The Toronto Maple Leafs and Amazon are hard at work promoting their new docuseries: All or Nothing. The only thing missing is a red-carpet preview complete with photographers and entertainment reporters lined up as the actors appear for an early viewing. I will not be watching, and it doesn’t matter how many players promote it or how many Amazon ads follow me around online.
I’ve watched every game for as long as I can remember. Covering the Maple Leafs for The Hockey Writers means I’ve listened to every interview for the past two seasons, too. I’ve tuned in before and after games to hear the latest information. I also read what my colleagues post and what other observers write about the blue and white. So, a lot of people don’t believe me when I say that I won’t watch. But, as the release date draws closer, I’m reinforcing my stance to not view this production.
Maple Leafs 2020-21 Season Funeral
Do you know the saying about not looking away from a car crash? There is some fascinating science about our brains being drawn to tragedy. But seeing something terrible happen and knowing that something horrible will happen is different. When was the last time you replayed a funeral? To me, that’s what this story is, four to five sombre hours that lead to an unfortunate and untimely death. I don’t need to rewatch it; I was there. I saw all the jaw-dropping plays, the incredible goals and the motivating speeches. I also saw the incomprehensible losses, the gut-wrenching disappointment, and the tearful interviews. This is not something I need to see again.
We all know the Maple Leafs Lose
When James Cameron created the movie Titanic, he didn’t write about a boat and an iceberg. He made it about two fictional characters who fall in love during a short and doomed trip. If the movie was about the tragic voyage, documenting the incredible size of the ship and the number of disastrous mistakes made, it would not have translated into a box office sensation. There are several documentaries about the Titanic, and they didn’t rake in $2.2 billion. I remember watching that film in the theatre and feeling a bit deceived into sitting through a three-hour romance movie. The whole time I was thinking, this isn’t going to end well. The ship is going to sink, right?
Sure enough, it hit an iceberg and went down. Guess what? The good ship Maple Leafs hit an iceberg during the 2020-21 season known as the playoffs, and it sinks too. Many non-romance movie-goers watched the Titanic to see the special effects of the ship going down. The early responses from non-team viewers of the shows a similar reaction. I didn’t see anything on my Twitter feed about the first couple of months of the season, the shutouts, the goals, etc.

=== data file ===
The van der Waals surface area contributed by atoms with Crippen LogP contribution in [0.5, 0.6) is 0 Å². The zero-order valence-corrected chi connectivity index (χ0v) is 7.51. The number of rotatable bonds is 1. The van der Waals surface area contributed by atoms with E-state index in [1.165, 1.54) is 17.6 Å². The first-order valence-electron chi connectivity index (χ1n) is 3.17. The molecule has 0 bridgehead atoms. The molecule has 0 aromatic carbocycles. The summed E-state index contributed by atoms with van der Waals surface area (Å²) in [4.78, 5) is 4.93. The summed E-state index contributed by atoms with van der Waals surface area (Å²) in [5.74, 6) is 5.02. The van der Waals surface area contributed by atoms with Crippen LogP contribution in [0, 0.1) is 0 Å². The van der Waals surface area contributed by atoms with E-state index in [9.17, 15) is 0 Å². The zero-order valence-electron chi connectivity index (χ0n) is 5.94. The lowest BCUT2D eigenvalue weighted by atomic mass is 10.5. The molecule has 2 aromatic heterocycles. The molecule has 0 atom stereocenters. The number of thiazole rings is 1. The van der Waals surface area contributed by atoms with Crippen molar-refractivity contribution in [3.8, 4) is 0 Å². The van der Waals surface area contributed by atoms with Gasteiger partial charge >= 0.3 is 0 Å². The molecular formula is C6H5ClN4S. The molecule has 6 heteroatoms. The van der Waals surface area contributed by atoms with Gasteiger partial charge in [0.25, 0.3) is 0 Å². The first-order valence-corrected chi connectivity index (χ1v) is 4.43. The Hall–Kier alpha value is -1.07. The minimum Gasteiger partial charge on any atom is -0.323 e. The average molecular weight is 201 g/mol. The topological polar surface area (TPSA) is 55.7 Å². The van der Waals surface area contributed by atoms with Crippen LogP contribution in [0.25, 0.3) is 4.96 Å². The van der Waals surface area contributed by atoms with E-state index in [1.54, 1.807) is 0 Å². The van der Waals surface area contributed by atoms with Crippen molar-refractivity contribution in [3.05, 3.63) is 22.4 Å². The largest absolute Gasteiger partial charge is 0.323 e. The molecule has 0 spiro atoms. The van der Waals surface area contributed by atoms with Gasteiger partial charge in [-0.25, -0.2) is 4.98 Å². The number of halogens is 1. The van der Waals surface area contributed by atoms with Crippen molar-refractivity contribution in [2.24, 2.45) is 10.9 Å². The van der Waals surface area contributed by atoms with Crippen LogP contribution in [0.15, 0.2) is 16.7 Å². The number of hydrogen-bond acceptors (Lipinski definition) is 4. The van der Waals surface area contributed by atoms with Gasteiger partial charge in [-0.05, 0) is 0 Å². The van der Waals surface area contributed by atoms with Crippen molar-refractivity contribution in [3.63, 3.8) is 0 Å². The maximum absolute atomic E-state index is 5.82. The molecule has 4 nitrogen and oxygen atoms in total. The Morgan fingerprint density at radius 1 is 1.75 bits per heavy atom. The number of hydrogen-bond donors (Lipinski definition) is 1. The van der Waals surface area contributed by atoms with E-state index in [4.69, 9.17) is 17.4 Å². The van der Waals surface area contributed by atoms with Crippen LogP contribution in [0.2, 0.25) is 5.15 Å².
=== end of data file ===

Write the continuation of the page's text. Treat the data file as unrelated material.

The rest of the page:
No, I read people’s reactions to the ending. People are always drawn to tragedy. Unfortunately, the end has been the worst part of the Maple Leafs seasons for a while now. And the whole time watching this five-part series, you will know this will not end well.
Maple Leafs Offer Insight to Team
The Leaf Blueprint has given fans behind the scenes access for years. Sure, it’s produced by the team, so the short videos are only what the franchise wants people to see. However, these Amazon docu-series do give a level of editorial control to the teams they are featuring that season. So, there is not much difference. In fact, I’d argue it’s more likely the Leafs’ Blueprint offers better insight. Those videographers and producers are with the team all the time and have been for years. The players and coaches would have to be more comfortable talking to them. The latest episode detailed how the team wants to change the narrative.
Way way back, there was a show released on VHS titled: The Passion Returns. It sounds like a romance movie, but it was the 1993 Maple Leafs season. Back then, we didn’t have access to the team the way we do now, and there was no such thing as YouTube to rewatch the highlights. So, I did watch that show, just once and then again, several years later. So, maybe decades from now, I’ll watch All or Nothing. However, the 2020-21 Maple Leafs season had its highlights, but in the end, it will be like a lot of events from 2020 – things I’d rather forget.
Kevin Armstrong is an award-winning journalist with more than two decades of experience. He’s been rink side for World Juniors, Memorial Cups, Calder Cups and Stanley Cups. Like many Canadian kids, his earliest memories include hockey. Kevin has spent countless hours in arenas throughout the country watching all levels of the game.